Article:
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Is there hope?

Old 12-30-2008, 03:22 PM
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Is there hope?

Is there hope for a happy ending?

That's the question my mom keeps asking me. I've been sharing the amazing advice and support I've received here and it's been a huge help to her. After leaving my alcoholic father she's been going through the stages of guilt, anger, hurt feelings, etc.

She keeps asking me if there's any hope for this ending right. If he'll ever get better. If she'll be able to survive this and be happy.

I know she'll survive this, because she has the support of her kids and parents. But I'm not sure about my dad. He has no one else except for his wife and kids and I think we've all had to pull back from him at this point in order to save our own sanity. He has his own practice with my mom as the only employee (acting as an assistant, receptionist, manager, and everything else). My mom told him that she won't go back to work but would be willing to train any replacements. But he can't work as long as he's drinking and even then I'm not sure if he has the drive. It's a vicious circle - he has to work for money so he becomes sober but then, once he has money, he spends it on alcohol and get's drunk. I worry that he won't be able to pull himself out of this.

So my questions to all the great voices on this board is: is there hope that things will turn around? Has anyone gone through the worst and then seen things turn around for the better?
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Old 12-30-2008, 04:32 PM
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Yes, there is hope for your father's recovery. How far are you and your family willing to go?

There are non punitive voluntary recovery programs for licensed health care professionals. Medical/Dental societies in many states manage and administer these programs (NOT, repeat, NOT the state board of dentistry - they have voluntary recovery programs also, but stakes get high...).

If he were referred to them, it would be confidential. It would in all likelihood involve a rehab stay, outpatient aftercare and monitoring. Ramifications of this would be a permanent medical record of alcohol dependency and the need to perhaps, report this to insurance companies, 3rd party payors, etc... Costs of the rehab and monitoring would be his (health insurance, if he has it, may cover some or all of the rehab...). But if he is not working steady, if he gets into recovery, and he works more and more efficiently, it will pay for itself.

The Good News... The success rate of these programs is VERY high. Probably because the stakes are so high. I think the success rate is two to three times average, maybe more.

These programs, I believe, accept referrals from families. PLEASE PLEASE PLEASE research this thoroughly if you are even remotely considering such a bold move. If you feel he is practicing impaired, you may doing the public a good service. And, as I said, they work.

It is voluntary so your dad might refuse and I don't know what could happen if it came to that....

PM me if you want...
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Old 12-30-2008, 04:40 PM
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Oh, one more thing.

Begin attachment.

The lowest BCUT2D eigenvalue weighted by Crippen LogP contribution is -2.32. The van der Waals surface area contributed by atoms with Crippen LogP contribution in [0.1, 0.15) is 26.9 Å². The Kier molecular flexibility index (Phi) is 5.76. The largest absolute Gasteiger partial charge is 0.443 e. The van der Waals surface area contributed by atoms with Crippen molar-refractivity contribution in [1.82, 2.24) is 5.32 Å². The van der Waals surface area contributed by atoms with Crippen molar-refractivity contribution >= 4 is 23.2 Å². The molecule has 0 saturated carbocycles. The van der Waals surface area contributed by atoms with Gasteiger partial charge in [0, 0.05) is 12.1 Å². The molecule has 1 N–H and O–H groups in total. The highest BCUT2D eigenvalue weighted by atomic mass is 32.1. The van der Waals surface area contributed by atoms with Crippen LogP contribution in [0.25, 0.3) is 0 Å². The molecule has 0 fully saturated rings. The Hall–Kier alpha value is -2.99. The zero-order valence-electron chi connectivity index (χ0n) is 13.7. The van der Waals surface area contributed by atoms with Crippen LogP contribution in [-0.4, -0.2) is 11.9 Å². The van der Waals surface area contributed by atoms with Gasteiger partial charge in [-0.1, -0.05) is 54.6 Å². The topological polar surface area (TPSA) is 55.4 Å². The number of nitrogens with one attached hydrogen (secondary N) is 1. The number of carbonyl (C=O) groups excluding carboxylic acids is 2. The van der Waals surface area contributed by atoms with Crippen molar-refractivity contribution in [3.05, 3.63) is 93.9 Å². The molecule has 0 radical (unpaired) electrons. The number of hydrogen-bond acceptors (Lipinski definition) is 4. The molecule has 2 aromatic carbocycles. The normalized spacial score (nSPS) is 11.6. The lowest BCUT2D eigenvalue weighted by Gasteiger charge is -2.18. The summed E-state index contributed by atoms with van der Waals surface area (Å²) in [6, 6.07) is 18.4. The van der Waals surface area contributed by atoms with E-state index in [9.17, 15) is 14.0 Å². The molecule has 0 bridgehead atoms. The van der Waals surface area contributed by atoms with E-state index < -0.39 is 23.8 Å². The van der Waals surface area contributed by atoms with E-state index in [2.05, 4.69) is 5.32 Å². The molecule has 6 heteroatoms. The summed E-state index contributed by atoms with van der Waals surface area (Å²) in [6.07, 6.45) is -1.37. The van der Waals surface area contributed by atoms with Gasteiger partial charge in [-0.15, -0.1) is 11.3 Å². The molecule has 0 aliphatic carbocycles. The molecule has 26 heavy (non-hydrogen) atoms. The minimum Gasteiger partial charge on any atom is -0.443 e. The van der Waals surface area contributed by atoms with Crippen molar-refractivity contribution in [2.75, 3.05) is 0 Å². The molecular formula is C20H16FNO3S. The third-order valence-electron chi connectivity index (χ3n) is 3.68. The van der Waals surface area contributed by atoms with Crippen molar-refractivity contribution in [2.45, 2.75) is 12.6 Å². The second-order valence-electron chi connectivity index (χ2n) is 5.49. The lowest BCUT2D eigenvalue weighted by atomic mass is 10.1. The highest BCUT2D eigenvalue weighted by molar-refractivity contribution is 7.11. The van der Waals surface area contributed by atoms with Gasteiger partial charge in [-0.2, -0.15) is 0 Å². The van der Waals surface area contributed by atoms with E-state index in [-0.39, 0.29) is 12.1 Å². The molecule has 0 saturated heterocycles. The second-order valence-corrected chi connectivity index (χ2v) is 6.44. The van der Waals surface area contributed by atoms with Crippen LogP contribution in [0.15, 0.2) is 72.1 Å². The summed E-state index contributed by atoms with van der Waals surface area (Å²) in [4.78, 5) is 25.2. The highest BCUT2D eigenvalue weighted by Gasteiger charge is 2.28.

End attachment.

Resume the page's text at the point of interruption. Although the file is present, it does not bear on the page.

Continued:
If you were to get him to rehab yourself, in all likelihood, he would end up in the state dental society's recovery program anyway.

Like I said, PM me if you want...
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Old 12-31-2008, 12:57 PM
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Dear Cubile,
Thank you for your post. I didn't know about the programs for medical professionals and am going to look into it as you suggested.

I think the biggest step that needs to be taken is on my dad's part - he needs to want to get better and right now, he isn't at that point but rather pointing blame at everyone else. I don't think he's even ready to admit he's an alcoholic. He won't even admit to the drinking. It isn't until we sit down and confront him that he'll "admit" to it and then say the same thing he says all the time. So until he understands that the first step to recovery is admitting, we won't be able to push forward.

So, when he's ready to look for help, I will definitely suggest your recommendation.

Thank you again and Happy New Year!
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Old 12-31-2008, 03:23 PM
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Hello there nise, and welcome to our little corner of recovery.

Originally Posted by nise View Post
...So my questions to all the great voices on this board is: is there hope that things will turn around? Has anyone gone through the worst and then seen things turn around for the better?
Yes, there is hope. People recover from addiction all the time. People from all walks of life, from all professions, and at any "stage" of their disease. As far as medical professionals, one of my docs is active in recovery, has 20yrs clean and sober and is doing great.

The best way for your Mom to see for herself what hope there is would be to attend a few meetings of al-anon. There are thousands of meetings all over California every day, and they are completely anonymous. Once she has found one or two meetings that she is comfortable at she can gather up a few "alanoids" and attend a "speaker" meeting of AA. At those meetings she will hear the stories of people who have recovered, and see first hand that there is hope.

Welcome again

Mike
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